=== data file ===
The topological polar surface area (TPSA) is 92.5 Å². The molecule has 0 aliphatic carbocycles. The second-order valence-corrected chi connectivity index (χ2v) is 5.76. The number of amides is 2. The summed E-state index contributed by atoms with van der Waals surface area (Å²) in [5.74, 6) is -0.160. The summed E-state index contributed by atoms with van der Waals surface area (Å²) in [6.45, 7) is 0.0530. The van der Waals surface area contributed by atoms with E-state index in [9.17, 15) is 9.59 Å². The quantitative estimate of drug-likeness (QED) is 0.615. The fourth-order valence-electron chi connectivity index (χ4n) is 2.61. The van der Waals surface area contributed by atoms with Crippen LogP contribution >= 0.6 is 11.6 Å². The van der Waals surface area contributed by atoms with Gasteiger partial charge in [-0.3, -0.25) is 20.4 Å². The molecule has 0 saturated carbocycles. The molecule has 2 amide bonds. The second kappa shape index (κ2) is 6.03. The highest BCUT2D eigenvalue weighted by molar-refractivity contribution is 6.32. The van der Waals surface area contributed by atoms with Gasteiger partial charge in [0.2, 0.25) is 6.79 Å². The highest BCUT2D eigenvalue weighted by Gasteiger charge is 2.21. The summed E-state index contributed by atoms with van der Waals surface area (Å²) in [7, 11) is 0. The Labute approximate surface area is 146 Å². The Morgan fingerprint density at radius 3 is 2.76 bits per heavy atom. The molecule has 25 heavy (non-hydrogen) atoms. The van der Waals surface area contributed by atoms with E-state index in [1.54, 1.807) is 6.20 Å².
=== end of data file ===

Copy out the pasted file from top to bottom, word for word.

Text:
The topological polar surface area (TPSA) is 92.5 Å². The molecule has 0 aliphatic carbocycles. The second-order valence-corrected chi connectivity index (χ2v) is 5.76. The number of amides is 2. The summed E-state index contributed by atoms with van der Waals surface area (Å²) in [5.74, 6) is -0.160. The summed E-state index contributed by atoms with van der Waals surface area (Å²) in [6.45, 7) is 0.0530. The van der Waals surface area contributed by atoms with E-state index in [9.17, 15) is 9.59 Å². The quantitative estimate of drug-likeness (QED) is 0.615. The fourth-order valence-electron chi connectivity index (χ4n) is 2.61. The van der Waals surface area contributed by atoms with Crippen LogP contribution >= 0.6 is 11.6 Å². The van der Waals surface area contributed by atoms with Gasteiger partial charge in [-0.3, -0.25) is 20.4 Å². The molecule has 0 saturated carbocycles. The molecule has 2 amide bonds. The second kappa shape index (κ2) is 6.03. The highest BCUT2D eigenvalue weighted by molar-refractivity contribution is 6.32. The van der Waals surface area contributed by atoms with Gasteiger partial charge in [0.2, 0.25) is 6.79 Å². The highest BCUT2D eigenvalue weighted by Gasteiger charge is 2.21. The summed E-state index contributed by atoms with van der Waals surface area (Å²) in [7, 11) is 0. The Labute approximate surface area is 146 Å². The Morgan fingerprint density at radius 3 is 2.76 bits per heavy atom. The molecule has 25 heavy (non-hydrogen) atoms. The van der Waals surface area contributed by atoms with E-state index in [1.54, 1.807) is 6.20 Å².